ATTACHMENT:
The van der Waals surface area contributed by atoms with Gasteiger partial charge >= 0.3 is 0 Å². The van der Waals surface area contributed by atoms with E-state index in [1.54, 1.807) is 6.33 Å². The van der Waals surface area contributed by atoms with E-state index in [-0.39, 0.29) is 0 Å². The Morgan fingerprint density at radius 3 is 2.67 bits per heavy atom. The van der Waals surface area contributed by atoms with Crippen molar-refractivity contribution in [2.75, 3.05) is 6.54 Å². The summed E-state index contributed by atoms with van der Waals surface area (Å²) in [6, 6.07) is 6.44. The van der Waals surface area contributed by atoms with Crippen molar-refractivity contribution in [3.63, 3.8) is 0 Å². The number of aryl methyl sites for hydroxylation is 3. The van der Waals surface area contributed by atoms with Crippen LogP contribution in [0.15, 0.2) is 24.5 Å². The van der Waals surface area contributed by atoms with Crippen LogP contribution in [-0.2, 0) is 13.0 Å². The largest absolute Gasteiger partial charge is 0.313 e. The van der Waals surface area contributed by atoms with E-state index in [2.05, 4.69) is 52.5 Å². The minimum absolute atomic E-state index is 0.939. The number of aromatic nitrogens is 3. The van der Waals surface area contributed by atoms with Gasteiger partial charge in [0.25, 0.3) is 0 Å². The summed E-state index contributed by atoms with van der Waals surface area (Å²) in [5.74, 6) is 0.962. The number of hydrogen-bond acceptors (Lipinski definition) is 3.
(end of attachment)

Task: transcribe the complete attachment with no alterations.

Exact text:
The van der Waals surface area contributed by atoms with Gasteiger partial charge >= 0.3 is 0 Å². The van der Waals surface area contributed by atoms with E-state index in [1.54, 1.807) is 6.33 Å². The van der Waals surface area contributed by atoms with E-state index in [-0.39, 0.29) is 0 Å². The Morgan fingerprint density at radius 3 is 2.67 bits per heavy atom. The van der Waals surface area contributed by atoms with Crippen molar-refractivity contribution in [2.75, 3.05) is 6.54 Å². The summed E-state index contributed by atoms with van der Waals surface area (Å²) in [6, 6.07) is 6.44. The van der Waals surface area contributed by atoms with Crippen molar-refractivity contribution in [3.63, 3.8) is 0 Å². The number of aryl methyl sites for hydroxylation is 3. The van der Waals surface area contributed by atoms with Crippen LogP contribution in [0.15, 0.2) is 24.5 Å². The van der Waals surface area contributed by atoms with Crippen LogP contribution in [-0.2, 0) is 13.0 Å². The largest absolute Gasteiger partial charge is 0.313 e. The van der Waals surface area contributed by atoms with E-state index in [2.05, 4.69) is 52.5 Å². The minimum absolute atomic E-state index is 0.939. The number of aromatic nitrogens is 3. The van der Waals surface area contributed by atoms with Gasteiger partial charge in [0.25, 0.3) is 0 Å². The summed E-state index contributed by atoms with van der Waals surface area (Å²) in [5.74, 6) is 0.962. The number of hydrogen-bond acceptors (Lipinski definition) is 3.